Good luck with your decision!

Kevin
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Old 06-11-2004, 12:13 PM   #9
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I'd say if you tow a whole lot, the bigger engine, definitely.
If you tow only sometimes, then the bigger engine will eat a lot more gas if you're using it as a daily driver.
If you want to go by the 20% rule, then you have no choice but to get the bigger engine.
What's your mileage ratio solo vs. towing?
How many miles total a year do you drive?
Where do you normally go when you do tow?
I think this would be an important consideration with the current trend of rising gas prices.
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Old 06-11-2004, 12:42 PM   #10
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I'll tell anyone who will listen: Quadrasteer ROCKS!

If you tow, Quadrasteer ROCKS DOUBLE!!!!

There is simply nothing like it. You guys have no idea what a difference it makes. I will never buy another truck without it!

Just my 2 cents.
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Old 06-11-2004, 09:22 PM   #11
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Trailer weight, trailer towability

Hi Tin Hat,

I must concur with most of the other posters. You really cannot have too much truck!!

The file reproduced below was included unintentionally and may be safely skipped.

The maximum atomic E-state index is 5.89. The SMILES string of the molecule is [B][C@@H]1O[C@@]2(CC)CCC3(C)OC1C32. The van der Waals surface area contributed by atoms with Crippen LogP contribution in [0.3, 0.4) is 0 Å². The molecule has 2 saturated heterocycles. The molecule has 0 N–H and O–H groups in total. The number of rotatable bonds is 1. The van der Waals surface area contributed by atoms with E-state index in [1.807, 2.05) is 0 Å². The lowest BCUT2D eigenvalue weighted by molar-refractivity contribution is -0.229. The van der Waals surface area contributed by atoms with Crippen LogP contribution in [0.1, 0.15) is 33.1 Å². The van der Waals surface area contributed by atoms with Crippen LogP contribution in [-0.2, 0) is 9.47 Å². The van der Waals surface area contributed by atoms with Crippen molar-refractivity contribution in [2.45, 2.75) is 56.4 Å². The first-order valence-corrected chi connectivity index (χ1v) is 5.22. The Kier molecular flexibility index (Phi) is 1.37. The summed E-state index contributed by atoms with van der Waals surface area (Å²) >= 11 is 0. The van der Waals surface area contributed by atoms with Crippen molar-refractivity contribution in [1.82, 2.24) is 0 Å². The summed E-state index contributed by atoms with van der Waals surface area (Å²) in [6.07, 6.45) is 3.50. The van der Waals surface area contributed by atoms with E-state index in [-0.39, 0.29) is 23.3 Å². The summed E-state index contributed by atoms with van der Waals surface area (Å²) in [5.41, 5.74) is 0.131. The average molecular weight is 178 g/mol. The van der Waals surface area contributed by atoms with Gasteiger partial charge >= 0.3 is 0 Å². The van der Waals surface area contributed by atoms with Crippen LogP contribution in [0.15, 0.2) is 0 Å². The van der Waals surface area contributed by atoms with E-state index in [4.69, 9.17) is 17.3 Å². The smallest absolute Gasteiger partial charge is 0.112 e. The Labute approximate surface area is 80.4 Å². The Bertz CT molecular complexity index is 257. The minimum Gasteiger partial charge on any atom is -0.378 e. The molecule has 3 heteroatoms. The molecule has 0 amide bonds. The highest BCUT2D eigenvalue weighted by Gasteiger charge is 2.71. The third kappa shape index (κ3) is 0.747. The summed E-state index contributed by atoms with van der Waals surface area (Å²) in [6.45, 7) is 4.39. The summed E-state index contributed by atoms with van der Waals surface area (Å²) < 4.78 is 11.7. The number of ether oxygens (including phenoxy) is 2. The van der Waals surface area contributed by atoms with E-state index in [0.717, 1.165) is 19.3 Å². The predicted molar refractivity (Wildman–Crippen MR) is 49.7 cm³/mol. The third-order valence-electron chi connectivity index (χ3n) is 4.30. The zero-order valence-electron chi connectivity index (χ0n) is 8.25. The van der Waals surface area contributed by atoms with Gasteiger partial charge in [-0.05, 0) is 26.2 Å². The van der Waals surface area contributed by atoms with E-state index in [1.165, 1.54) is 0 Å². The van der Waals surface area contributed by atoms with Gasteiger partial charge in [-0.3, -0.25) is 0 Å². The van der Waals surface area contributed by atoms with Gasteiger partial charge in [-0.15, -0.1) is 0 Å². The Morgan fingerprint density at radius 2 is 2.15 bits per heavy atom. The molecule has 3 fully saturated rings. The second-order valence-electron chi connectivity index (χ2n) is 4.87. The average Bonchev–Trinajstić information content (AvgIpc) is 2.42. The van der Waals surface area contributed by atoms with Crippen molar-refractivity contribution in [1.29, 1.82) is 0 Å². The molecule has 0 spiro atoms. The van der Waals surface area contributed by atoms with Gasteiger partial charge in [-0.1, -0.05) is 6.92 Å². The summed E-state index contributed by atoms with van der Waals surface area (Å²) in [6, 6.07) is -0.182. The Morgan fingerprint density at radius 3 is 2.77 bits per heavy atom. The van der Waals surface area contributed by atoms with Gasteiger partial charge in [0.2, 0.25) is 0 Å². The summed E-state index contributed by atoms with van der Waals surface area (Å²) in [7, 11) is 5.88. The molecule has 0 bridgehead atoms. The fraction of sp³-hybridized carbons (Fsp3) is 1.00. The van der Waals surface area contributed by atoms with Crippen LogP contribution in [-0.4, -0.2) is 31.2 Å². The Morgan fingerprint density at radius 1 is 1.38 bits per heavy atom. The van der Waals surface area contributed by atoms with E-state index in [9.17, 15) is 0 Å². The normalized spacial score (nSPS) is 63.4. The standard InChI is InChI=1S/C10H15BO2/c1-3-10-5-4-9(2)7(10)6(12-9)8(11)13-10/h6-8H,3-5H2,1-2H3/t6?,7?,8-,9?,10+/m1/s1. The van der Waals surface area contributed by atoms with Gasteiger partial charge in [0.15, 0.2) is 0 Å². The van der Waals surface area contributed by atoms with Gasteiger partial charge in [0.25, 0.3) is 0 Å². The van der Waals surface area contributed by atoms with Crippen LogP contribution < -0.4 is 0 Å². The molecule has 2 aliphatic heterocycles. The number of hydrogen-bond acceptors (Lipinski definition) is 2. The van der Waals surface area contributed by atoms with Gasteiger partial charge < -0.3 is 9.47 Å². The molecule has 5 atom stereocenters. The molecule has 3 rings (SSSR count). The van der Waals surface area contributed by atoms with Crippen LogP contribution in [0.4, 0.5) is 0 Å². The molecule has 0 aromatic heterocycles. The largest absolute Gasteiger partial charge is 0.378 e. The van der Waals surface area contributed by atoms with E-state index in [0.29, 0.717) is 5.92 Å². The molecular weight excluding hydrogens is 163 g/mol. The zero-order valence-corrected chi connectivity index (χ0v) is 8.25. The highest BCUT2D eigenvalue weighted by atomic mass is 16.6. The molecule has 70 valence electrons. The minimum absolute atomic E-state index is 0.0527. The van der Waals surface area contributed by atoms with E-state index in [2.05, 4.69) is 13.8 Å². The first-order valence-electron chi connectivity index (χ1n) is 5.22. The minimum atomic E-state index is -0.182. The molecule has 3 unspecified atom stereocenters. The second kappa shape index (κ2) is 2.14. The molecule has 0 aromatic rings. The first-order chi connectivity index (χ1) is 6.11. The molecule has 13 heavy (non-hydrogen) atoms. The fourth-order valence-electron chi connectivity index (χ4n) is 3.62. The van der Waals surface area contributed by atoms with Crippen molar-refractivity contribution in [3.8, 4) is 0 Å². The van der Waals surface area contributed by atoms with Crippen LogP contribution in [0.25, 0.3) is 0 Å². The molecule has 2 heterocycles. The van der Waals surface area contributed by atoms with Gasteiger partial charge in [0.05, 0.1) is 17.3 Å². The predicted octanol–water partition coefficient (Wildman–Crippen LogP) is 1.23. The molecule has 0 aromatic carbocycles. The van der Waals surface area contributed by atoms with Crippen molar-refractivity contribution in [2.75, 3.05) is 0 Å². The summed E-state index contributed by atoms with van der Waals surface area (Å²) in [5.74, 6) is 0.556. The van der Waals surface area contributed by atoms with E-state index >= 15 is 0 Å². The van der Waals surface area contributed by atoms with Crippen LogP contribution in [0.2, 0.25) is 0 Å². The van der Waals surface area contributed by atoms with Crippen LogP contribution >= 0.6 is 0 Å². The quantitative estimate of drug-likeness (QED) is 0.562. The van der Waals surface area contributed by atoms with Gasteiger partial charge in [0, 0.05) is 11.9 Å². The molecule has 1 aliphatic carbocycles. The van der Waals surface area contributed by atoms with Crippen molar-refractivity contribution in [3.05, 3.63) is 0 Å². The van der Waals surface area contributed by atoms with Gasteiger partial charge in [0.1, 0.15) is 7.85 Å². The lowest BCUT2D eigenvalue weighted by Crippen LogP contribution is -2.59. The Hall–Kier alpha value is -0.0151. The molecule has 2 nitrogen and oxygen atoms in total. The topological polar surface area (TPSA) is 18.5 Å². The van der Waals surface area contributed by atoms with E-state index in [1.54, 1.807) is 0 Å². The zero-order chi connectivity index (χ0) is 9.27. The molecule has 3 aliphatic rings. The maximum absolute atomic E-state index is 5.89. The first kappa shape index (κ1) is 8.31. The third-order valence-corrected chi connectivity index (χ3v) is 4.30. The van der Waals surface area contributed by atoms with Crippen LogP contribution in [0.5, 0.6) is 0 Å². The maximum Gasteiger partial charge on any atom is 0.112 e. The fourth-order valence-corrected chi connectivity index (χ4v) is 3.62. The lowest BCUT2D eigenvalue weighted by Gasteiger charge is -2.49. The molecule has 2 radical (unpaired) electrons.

I went from a 1/2ton to a 3/4 tone, thinking I had all I would need. Well, guess what, I now have a 1 ton dually and prefer to driving that to a car!

You can get a crew cab with a long box. That will give you more than a suburban will. You can also get this vehicle with a diesel (my engine of choice - looooong story) or a big block gas engine.

Obviously you will go with what you feel good about. Whatever you do, do go with just enough. Guanrateed, a few years from now you will be wanting to upgrade or getter a bigger unit. Having more than you need now will save you money in the future. A bigger engine will oly be idling (or almost) towing your unit. A smaller engine will most likely be working very heard, and as a consequence, burning a lot of fuel. My 2002 Dodge 3500, dually, auto, 4x4, long box gets around 20 mpg without towing (and it is not broken in yet) and towing I would guess 14 mpg.

Go with what you feel comfortable with. Be safe and enjoy your trailer.

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Old 06-11-2004, 09:24 PM   #12